Rethinking Literacy Strategies For Deaf Students
Three University of Arizona faculty members will be included in a Monday, Feb. 19 symposium (2:45-4:15 p.m.) on the widespread problems deaf students face in learning English. The symposium is part of the larger annual meeting of the American Association for the Advancement of Science (AAAS), held this year in San Francisco.
The primary language for many deaf children is American Sign Language (ASL). English is learned as a second language, and they learn it via the written form. This creates a formidable, dual learning task -- learning to read a phonetically-based writing system while simultaneously learning a second language, says Cecile McKee, one of the UA scholars in the symposium.
McKee, an associate professor of linguistics, says success or failure in either reading of knowledge of English can dramatically affect academic outcomes. How can this dual task be managed?
"The study of language learning in these circumstances shows that deaf children's learning of English as a second language is influenced by their proficiency in ASL as a first language," McKee says.
"But children's mastery of ASL varies widely. Recognizing this complication is essential to success in educating deaf children. With a first language foundation in ASL, written input can support the acquisition of English."
Most children learn English through the spoke word and visual cues such as gestures long before they read and write. McKee says it is crucial for deaf children to develop reading skills through links to their knowledge of ASL.
The average deaf high school graduate reads at around the 3rd or 4th grade level, a "literacy crisis" that McKee and her UA colleagues suggests needs new strategies. One, which they will present at the AAAS symposium, recognizes that English is written with a sound-based system and that deaf children's mastery of it as a second language is influenced by their proficiency in ASL as a first language. This approach, she says, builds on children's knowledge of ASL to help their mastery of literacy and of English.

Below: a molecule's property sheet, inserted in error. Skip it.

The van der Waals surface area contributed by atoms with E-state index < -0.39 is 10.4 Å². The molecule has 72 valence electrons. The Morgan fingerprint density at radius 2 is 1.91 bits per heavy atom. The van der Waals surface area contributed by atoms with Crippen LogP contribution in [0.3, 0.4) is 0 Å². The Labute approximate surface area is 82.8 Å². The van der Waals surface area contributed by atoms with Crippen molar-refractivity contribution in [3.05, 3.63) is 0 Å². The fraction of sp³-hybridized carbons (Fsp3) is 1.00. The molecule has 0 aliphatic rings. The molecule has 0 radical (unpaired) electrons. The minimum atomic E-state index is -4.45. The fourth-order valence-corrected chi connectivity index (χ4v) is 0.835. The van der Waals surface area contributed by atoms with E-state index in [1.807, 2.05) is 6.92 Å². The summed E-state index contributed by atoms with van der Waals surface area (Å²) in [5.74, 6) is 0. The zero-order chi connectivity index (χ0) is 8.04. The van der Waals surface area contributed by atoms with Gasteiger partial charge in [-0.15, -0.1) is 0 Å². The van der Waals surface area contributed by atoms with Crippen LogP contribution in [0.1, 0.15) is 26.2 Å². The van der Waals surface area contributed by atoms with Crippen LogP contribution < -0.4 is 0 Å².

Laura Blackburn, a research associate in the UA Cognitive Science program, will present an overview of the history of deaf education to the symposium. Blackburn says schools have addressed reading and English for deaf children in many ways but with limited success. Most have recognized only speech asa form of language, and either resisted or overlooked education via ASL.
"Such practices reflected religious, economic, medical, legal and socio-linguistic influences," Blackburn says.
"It is time to restructure, especially with respect to literacy standards. Speech-based standards point out a deficiency that deaf children can compensate for through ASL. We question how deaf children can be served in a system that defines them as a disability group without considering their linguistic capacity," she says, adding that she will emphasize using ASL as a bridge to literacy.
Samuel Supalla, associate professor of special education, rehabilitation and school psychology, is developing a model for teaching deaf children, using an alphabet with symbols that represent the basic components of ASL signs. Children's understanding of how an alphabet works then supports their learning of the English alphabet and their use of a book with ASL signs and their English equivalents.
"This program also compares ASL and English with an analytic tool called 'glossing.' Cross-linguistic comparison then underlies systematic introduction of English structure to deaf children. A bridge is thus formed between ASL and English, and undue restrictions are removed."
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